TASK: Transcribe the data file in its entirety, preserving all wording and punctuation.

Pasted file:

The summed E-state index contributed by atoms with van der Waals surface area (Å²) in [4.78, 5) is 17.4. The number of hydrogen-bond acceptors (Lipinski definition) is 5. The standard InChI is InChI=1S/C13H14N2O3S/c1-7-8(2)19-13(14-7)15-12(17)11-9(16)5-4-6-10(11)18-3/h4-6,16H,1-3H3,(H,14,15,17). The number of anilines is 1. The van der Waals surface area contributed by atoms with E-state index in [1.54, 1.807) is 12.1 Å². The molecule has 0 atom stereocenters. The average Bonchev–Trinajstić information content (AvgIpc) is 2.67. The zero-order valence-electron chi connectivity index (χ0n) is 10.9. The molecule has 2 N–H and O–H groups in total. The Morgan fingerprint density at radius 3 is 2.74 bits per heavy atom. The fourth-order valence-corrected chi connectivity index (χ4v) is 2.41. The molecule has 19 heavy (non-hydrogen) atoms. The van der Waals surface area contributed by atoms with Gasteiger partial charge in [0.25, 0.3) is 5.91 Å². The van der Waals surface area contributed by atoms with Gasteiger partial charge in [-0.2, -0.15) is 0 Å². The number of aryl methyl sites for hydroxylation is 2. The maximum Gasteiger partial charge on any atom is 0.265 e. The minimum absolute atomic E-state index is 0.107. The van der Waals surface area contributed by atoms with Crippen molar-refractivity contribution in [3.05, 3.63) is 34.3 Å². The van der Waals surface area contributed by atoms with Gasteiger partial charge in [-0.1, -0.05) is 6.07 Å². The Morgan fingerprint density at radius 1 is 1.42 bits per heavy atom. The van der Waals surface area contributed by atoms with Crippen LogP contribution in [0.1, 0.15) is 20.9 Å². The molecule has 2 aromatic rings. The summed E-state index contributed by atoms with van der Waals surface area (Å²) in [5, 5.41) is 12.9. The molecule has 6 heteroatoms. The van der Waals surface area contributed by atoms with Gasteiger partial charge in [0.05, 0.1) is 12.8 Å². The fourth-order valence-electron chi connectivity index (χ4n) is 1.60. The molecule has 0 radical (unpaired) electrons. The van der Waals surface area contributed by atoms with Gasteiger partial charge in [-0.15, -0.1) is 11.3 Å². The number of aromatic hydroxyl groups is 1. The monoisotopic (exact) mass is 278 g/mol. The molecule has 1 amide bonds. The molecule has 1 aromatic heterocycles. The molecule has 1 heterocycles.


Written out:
The summed E-state index contributed by atoms with van der Waals surface area (Å²) in [4.78, 5) is 17.4. The number of hydrogen-bond acceptors (Lipinski definition) is 5. The standard InChI is InChI=1S/C13H14N2O3S/c1-7-8(2)19-13(14-7)15-12(17)11-9(16)5-4-6-10(11)18-3/h4-6,16H,1-3H3,(H,14,15,17). The number of anilines is 1. The van der Waals surface area contributed by atoms with E-state index in [1.54, 1.807) is 12.1 Å². The molecule has 0 atom stereocenters. The average Bonchev–Trinajstić information content (AvgIpc) is 2.67. The zero-order valence-electron chi connectivity index (χ0n) is 10.9. The molecule has 2 N–H and O–H groups in total. The Morgan fingerprint density at radius 3 is 2.74 bits per heavy atom. The fourth-order valence-corrected chi connectivity index (χ4v) is 2.41. The molecule has 19 heavy (non-hydrogen) atoms. The van der Waals surface area contributed by atoms with Gasteiger partial charge in [0.25, 0.3) is 5.91 Å². The van der Waals surface area contributed by atoms with Gasteiger partial charge in [-0.2, -0.15) is 0 Å². The number of aryl methyl sites for hydroxylation is 2. The maximum Gasteiger partial charge on any atom is 0.265 e. The minimum absolute atomic E-state index is 0.107. The van der Waals surface area contributed by atoms with Crippen molar-refractivity contribution in [3.05, 3.63) is 34.3 Å². The van der Waals surface area contributed by atoms with Gasteiger partial charge in [-0.1, -0.05) is 6.07 Å². The Morgan fingerprint density at radius 1 is 1.42 bits per heavy atom. The van der Waals surface area contributed by atoms with Crippen LogP contribution in [0.1, 0.15) is 20.9 Å². The molecule has 2 aromatic rings. The summed E-state index contributed by atoms with van der Waals surface area (Å²) in [5, 5.41) is 12.9. The molecule has 6 heteroatoms. The van der Waals surface area contributed by atoms with Gasteiger partial charge in [0.05, 0.1) is 12.8 Å². The fourth-order valence-electron chi connectivity index (χ4n) is 1.60. The molecule has 0 radical (unpaired) electrons. The van der Waals surface area contributed by atoms with Gasteiger partial charge in [-0.15, -0.1) is 11.3 Å². The number of aromatic hydroxyl groups is 1. The monoisotopic (exact) mass is 278 g/mol. The molecule has 1 amide bonds. The molecule has 1 aromatic heterocycles. The molecule has 1 heterocycles.